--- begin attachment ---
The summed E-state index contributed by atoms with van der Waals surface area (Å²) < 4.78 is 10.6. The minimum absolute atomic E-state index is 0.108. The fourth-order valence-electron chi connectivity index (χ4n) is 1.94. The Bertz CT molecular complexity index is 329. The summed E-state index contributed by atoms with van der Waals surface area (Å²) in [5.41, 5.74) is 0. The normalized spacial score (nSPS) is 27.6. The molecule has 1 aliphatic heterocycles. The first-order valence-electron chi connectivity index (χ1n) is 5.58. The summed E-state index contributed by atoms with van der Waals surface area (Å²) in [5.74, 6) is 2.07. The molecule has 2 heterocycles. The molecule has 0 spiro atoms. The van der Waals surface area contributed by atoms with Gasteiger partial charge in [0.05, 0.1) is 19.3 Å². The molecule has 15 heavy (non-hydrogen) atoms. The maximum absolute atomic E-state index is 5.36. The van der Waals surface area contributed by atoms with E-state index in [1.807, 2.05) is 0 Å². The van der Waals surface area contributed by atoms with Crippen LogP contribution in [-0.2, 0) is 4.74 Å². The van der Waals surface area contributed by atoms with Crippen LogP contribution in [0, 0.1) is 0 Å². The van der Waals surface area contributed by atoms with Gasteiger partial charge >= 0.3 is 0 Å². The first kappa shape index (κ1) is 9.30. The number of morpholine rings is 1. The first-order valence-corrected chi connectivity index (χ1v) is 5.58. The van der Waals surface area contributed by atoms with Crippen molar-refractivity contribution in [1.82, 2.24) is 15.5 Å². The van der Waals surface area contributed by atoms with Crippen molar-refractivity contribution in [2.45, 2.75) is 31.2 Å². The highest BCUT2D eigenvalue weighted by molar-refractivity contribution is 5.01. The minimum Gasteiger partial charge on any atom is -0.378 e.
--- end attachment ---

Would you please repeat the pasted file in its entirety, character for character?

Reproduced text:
The summed E-state index contributed by atoms with van der Waals surface area (Å²) < 4.78 is 10.6. The minimum absolute atomic E-state index is 0.108. The fourth-order valence-electron chi connectivity index (χ4n) is 1.94. The Bertz CT molecular complexity index is 329. The summed E-state index contributed by atoms with van der Waals surface area (Å²) in [5.41, 5.74) is 0. The normalized spacial score (nSPS) is 27.6. The molecule has 1 aliphatic heterocycles. The first-order valence-electron chi connectivity index (χ1n) is 5.58. The summed E-state index contributed by atoms with van der Waals surface area (Å²) in [5.74, 6) is 2.07. The molecule has 2 heterocycles. The molecule has 0 spiro atoms. The van der Waals surface area contributed by atoms with Gasteiger partial charge in [0.05, 0.1) is 19.3 Å². The molecule has 15 heavy (non-hydrogen) atoms. The maximum absolute atomic E-state index is 5.36. The van der Waals surface area contributed by atoms with E-state index in [1.807, 2.05) is 0 Å². The van der Waals surface area contributed by atoms with Crippen LogP contribution in [-0.2, 0) is 4.74 Å². The van der Waals surface area contributed by atoms with Crippen LogP contribution in [0, 0.1) is 0 Å². The van der Waals surface area contributed by atoms with Gasteiger partial charge >= 0.3 is 0 Å². The first kappa shape index (κ1) is 9.30. The number of morpholine rings is 1. The first-order valence-corrected chi connectivity index (χ1v) is 5.58. The van der Waals surface area contributed by atoms with Crippen molar-refractivity contribution in [1.82, 2.24) is 15.5 Å². The van der Waals surface area contributed by atoms with Crippen molar-refractivity contribution in [2.45, 2.75) is 31.2 Å². The highest BCUT2D eigenvalue weighted by molar-refractivity contribution is 5.01. The minimum Gasteiger partial charge on any atom is -0.378 e.